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Groovy Basics

Comments

Comments can be made inside scripts that will be ignored by the compiler like this:

groovy
// single line comment

/*
Multi line comment
 */

Variables

Variables can hold data with a specific type. They can be created with the keyword def or by using the desired type directly. After that comes the name. It usually starts with a lower case letter. At the end is the value. If you used def then the value will define the type.

groovy
def num = 10   // dynamically typed
int num2 = 100 // strongly typed

Datatypes

There are differnt kinds of datatypes: primitive and complex.

Primitive types

Primitive types can never be null. They always have a value. A whole number is by default a int
Decimals like 1.5 have by default the type BigDecimal. Which is most likely not what you want. I highly recommend to use the d or f suffix for double or float.
int: any whole number from -2^31 to 2^31 - 1
long: any whole number from -2^63 to 2^63 - 1
byte: any whole number from -2^7 to 2^7 - 1 (-256 - 255)
short: any whole number from -2^15 to 2^15 - 1 (-32768 - 32767)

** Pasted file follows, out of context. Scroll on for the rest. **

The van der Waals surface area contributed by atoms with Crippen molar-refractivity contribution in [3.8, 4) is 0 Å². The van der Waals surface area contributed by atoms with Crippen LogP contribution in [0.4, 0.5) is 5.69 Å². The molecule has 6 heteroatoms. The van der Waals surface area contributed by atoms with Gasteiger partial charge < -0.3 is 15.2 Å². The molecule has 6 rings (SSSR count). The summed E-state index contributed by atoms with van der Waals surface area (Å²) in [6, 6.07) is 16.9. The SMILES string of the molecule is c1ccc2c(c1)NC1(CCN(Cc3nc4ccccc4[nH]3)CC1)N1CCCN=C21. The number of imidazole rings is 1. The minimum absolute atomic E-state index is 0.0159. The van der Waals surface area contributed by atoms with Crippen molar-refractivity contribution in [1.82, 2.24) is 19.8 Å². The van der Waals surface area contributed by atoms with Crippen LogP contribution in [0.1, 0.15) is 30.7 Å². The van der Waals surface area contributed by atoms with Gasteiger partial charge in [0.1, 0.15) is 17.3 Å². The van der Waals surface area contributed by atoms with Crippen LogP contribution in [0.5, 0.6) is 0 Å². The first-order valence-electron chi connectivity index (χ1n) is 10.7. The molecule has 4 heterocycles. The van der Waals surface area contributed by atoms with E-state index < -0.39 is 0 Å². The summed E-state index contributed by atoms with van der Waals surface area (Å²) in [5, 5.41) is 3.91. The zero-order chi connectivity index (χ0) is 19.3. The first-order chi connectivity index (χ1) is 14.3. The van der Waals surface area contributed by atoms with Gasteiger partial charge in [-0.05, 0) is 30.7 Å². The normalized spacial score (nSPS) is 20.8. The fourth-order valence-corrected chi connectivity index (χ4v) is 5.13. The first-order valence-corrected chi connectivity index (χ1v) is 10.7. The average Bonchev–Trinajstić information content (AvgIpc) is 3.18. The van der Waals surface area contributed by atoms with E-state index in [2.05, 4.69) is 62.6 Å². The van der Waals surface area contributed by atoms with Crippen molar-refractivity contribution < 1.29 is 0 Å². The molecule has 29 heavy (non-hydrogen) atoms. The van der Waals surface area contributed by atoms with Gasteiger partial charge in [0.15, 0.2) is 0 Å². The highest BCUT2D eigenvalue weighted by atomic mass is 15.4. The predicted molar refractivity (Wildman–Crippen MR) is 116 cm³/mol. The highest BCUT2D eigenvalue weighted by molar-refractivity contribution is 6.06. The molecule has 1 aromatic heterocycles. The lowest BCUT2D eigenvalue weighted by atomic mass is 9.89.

float a decimal number stored in 32 bits
double a decimal number stored in 64 bits
boolean true or false (nothing else)

groovy
def num1 = 10 // int
def num2 = 10l // long
def num3 = 10 as byte // byte
def num4 = 10 as short // byte
def num5 = 1.0f // float
def num6 = 1.0d // double
def bool = true // boolean

Complex types

Complex types are all types that are not primitive. Every object falls under this category. Primitive types also have boxed complex types. As said before def num = 1.5 will create a BigDecimal which is complex.
def num = 10G will create a BigInteger which has almost no value limit, but it can take a lot of memory, so try to not use to often.

Functions

A function is a set of instructions that can be called with a single line.

Defining Functions

groovy
// function which takes a single parameter and returns nothing
def f(x) {
    println(x)
}

// function which takes two parameters and returns their sum
def sum(x, y) {
    return x + y
}

// specifying types is optional
// if used, it will error if passed invalid types
def sum2(int x, int y) {
    return x + y
}

Calling functions

We'll take the functions from above.

groovy
f(10) // calls the function with the parameter 10
f(sum(4, 16)) // calls f with the result of sum

Imports

If you want to use any classes short name you need to import the full class name. Most of javas classes are imported by default.

groovy
import my.package.MyClass // import a single class
import my.other.package.* // import all classes from a package

import static my.package.MyClass.FIELD // static field import
import static my.package.MyClass.function // static function import
import static my.other.package.MyOtherClass.* // import all static functions from the class

import my.package.MyClass as MC // import aliasing
import static my.package.MyClass.function as f // static import aliasing

Further Reading

If there's something more advanced you'd like to learn, take a look at the Official Groovy Documentation.

Some useful Groovy Documentation pages:

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